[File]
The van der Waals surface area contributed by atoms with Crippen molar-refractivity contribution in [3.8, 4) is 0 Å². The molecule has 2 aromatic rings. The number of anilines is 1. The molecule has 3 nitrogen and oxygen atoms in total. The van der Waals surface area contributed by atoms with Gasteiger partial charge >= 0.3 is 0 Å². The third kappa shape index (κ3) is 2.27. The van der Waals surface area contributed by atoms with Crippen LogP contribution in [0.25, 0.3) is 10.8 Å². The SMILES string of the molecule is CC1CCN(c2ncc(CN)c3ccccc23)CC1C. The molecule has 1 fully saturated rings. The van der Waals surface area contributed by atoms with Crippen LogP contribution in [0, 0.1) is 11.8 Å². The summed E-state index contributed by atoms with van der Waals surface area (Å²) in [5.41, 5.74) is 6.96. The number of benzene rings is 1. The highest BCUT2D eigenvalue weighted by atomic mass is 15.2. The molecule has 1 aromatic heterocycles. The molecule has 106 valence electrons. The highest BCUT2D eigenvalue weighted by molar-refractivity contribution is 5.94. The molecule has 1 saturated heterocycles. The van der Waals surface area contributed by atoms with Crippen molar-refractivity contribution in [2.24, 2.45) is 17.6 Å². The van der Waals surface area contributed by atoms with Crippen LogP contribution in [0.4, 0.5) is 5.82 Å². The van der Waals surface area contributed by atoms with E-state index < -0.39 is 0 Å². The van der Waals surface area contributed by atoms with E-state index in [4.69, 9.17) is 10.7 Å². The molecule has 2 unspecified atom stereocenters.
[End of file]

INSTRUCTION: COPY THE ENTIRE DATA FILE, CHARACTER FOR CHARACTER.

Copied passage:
The van der Waals surface area contributed by atoms with Crippen molar-refractivity contribution in [3.8, 4) is 0 Å². The molecule has 2 aromatic rings. The number of anilines is 1. The molecule has 3 nitrogen and oxygen atoms in total. The van der Waals surface area contributed by atoms with Gasteiger partial charge >= 0.3 is 0 Å². The third kappa shape index (κ3) is 2.27. The van der Waals surface area contributed by atoms with Crippen LogP contribution in [0.25, 0.3) is 10.8 Å². The SMILES string of the molecule is CC1CCN(c2ncc(CN)c3ccccc23)CC1C. The molecule has 1 fully saturated rings. The van der Waals surface area contributed by atoms with Crippen LogP contribution in [0, 0.1) is 11.8 Å². The summed E-state index contributed by atoms with van der Waals surface area (Å²) in [5.41, 5.74) is 6.96. The number of benzene rings is 1. The highest BCUT2D eigenvalue weighted by atomic mass is 15.2. The molecule has 1 aromatic heterocycles. The molecule has 106 valence electrons. The highest BCUT2D eigenvalue weighted by molar-refractivity contribution is 5.94. The molecule has 1 saturated heterocycles. The van der Waals surface area contributed by atoms with Crippen molar-refractivity contribution in [2.24, 2.45) is 17.6 Å². The van der Waals surface area contributed by atoms with Crippen LogP contribution in [0.4, 0.5) is 5.82 Å². The van der Waals surface area contributed by atoms with E-state index < -0.39 is 0 Å². The van der Waals surface area contributed by atoms with E-state index in [4.69, 9.17) is 10.7 Å². The molecule has 2 unspecified atom stereocenters.